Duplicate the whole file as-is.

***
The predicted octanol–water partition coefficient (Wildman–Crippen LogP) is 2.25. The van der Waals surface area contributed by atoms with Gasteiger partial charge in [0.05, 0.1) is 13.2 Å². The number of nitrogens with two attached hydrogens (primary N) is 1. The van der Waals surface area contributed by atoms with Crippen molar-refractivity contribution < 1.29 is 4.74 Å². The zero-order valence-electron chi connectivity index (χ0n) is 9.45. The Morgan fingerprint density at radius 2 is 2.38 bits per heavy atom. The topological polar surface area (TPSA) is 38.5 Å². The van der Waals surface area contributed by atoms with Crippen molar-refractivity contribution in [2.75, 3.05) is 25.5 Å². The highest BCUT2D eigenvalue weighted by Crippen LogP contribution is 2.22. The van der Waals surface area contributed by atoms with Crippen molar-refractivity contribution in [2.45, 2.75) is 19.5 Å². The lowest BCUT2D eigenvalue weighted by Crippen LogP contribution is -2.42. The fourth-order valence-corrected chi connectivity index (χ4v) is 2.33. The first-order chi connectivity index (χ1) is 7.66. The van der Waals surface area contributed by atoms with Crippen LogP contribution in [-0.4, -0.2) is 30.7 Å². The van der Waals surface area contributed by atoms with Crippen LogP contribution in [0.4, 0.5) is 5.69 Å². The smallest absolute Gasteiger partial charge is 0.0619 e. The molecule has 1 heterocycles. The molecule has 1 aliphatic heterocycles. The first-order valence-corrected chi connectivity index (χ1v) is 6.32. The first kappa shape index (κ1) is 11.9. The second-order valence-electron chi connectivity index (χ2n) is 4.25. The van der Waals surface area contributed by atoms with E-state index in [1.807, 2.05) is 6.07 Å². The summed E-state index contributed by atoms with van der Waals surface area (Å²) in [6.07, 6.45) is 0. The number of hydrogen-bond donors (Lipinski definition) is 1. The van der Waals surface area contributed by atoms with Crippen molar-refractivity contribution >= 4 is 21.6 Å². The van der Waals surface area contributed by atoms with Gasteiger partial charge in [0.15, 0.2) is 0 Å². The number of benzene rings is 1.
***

The predicted octanol–water partition coefficient (Wildman–Crippen LogP) is 2.25. The van der Waals surface area contributed by atoms with Gasteiger partial charge in [0.05, 0.1) is 13.2 Å². The number of nitrogens with two attached hydrogens (primary N) is 1. The van der Waals surface area contributed by atoms with Crippen molar-refractivity contribution < 1.29 is 4.74 Å². The zero-order valence-electron chi connectivity index (χ0n) is 9.45. The Morgan fingerprint density at radius 2 is 2.38 bits per heavy atom. The topological polar surface area (TPSA) is 38.5 Å². The van der Waals surface area contributed by atoms with Crippen molar-refractivity contribution in [2.75, 3.05) is 25.5 Å². The highest BCUT2D eigenvalue weighted by Crippen LogP contribution is 2.22. The van der Waals surface area contributed by atoms with Crippen molar-refractivity contribution in [2.45, 2.75) is 19.5 Å². The lowest BCUT2D eigenvalue weighted by Crippen LogP contribution is -2.42. The fourth-order valence-corrected chi connectivity index (χ4v) is 2.33. The first-order chi connectivity index (χ1) is 7.66. The van der Waals surface area contributed by atoms with Crippen LogP contribution in [-0.4, -0.2) is 30.7 Å². The van der Waals surface area contributed by atoms with Crippen LogP contribution in [0.4, 0.5) is 5.69 Å². The smallest absolute Gasteiger partial charge is 0.0619 e. The molecule has 1 heterocycles. The molecule has 1 aliphatic heterocycles. The first-order valence-corrected chi connectivity index (χ1v) is 6.32. The first kappa shape index (κ1) is 11.9. The second-order valence-electron chi connectivity index (χ2n) is 4.25. The van der Waals surface area contributed by atoms with E-state index in [1.807, 2.05) is 6.07 Å². The summed E-state index contributed by atoms with van der Waals surface area (Å²) in [6.07, 6.45) is 0. The number of hydrogen-bond donors (Lipinski definition) is 1. The van der Waals surface area contributed by atoms with Crippen molar-refractivity contribution >= 4 is 21.6 Å². The van der Waals surface area contributed by atoms with Gasteiger partial charge in [0.15, 0.2) is 0 Å². The number of benzene rings is 1.